Written by Ethan Popowitz
If you’ve taken a glance at the news lately, you’ve likely heard of the serious supply-chain crisis impacting nearly every sector of the economy. There’s a semiconductor chip shortage affecting electronics from cars to computers. A paper shortage is making everything from wedding invitations to cereal boxes in short supply. Perhaps most devastatingly, there’s a shortage on Ben & Jerry's.
Almost every industry has been impacted by major disruptions across the supply chain. For the manufacturers and distributors of the world’s medical supplies, these chokepoints have created significant challenges, the effects of which are intimately felt by the healthcare providers struggling to deliver care while vital equipment, medications and other necessities are in short supply.
This situation got us asking some big questions. What are these major chokepoints? What can businesses do to successfully navigate this complex, uncertain landscape? Let’s find out.
The COVID-19 through line
It’s hard to discuss the challenges facing the medical supply industry without first mentioning the rippling effects the pandemic and its variants have had on the supply chain.
Production delays and administrative backlog due to labor shortages
Increased time to export and import goods due to disrupted shipping networks and packed ports
Unreliable forecasting as data was no longer timely
These cascading problems are deeply interwoven into every facet of the medical supply chain, and have given rise to bottlenecks in manufacturing, shipping and logistics.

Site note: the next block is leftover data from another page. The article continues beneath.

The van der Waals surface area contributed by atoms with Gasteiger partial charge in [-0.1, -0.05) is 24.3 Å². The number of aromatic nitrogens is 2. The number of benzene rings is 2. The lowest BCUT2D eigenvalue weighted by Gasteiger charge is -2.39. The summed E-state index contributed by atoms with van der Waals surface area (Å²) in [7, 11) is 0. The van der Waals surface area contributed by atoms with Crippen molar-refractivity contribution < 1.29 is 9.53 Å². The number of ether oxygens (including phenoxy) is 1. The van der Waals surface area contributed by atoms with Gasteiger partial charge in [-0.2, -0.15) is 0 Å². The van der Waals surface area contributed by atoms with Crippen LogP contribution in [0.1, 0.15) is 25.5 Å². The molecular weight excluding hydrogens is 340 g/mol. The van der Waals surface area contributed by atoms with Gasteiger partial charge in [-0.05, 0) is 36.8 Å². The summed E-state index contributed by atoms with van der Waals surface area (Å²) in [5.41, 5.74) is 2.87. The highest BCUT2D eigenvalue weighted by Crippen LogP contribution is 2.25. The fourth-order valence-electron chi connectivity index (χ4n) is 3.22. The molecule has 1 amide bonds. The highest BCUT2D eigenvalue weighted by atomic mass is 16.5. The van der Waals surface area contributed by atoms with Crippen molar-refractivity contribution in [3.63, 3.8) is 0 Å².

Challenges in manufacturing
As the pandemic sent shock waves across the globe, it exposed how vulnerable to disruption existing practices within the supply chain can be.
The world’s medical supply manufacturers are heavily concentrated in a few countries. This presents a problem for the United States insofar as these countries are also affected by COVID-19 and need the same medical products. Beyond the pandemic, the supply chain can also be disrupted by any number of natural or political events, highlighting the risk of producing medical supplies in only select geographic areas.
Supply Chain Quarterly suggests that diversifying the supply base can be one possible solution. Countries could set up redundancies at the material acquisition and production levels to respond more effectively to sudden crises and changes in demand.
Challenges in shipping
There are a number of photos circulating right now of the state of the Port of Los Angeles. One look at the pictures or the Bloomberg graph below illustrates the dozens of containerships waiting off the California coast, with a peak of just over 70 ships in September 2021.
While LA may be the most prominent example, ports across the world have faced challenges in their efforts to manage the spread of COVID-19. Many have had to restrict labor or shut down to avoid outbreaks. And, if a port is closed or has its operations reduced, products can’t flow smoothly through the supply chain.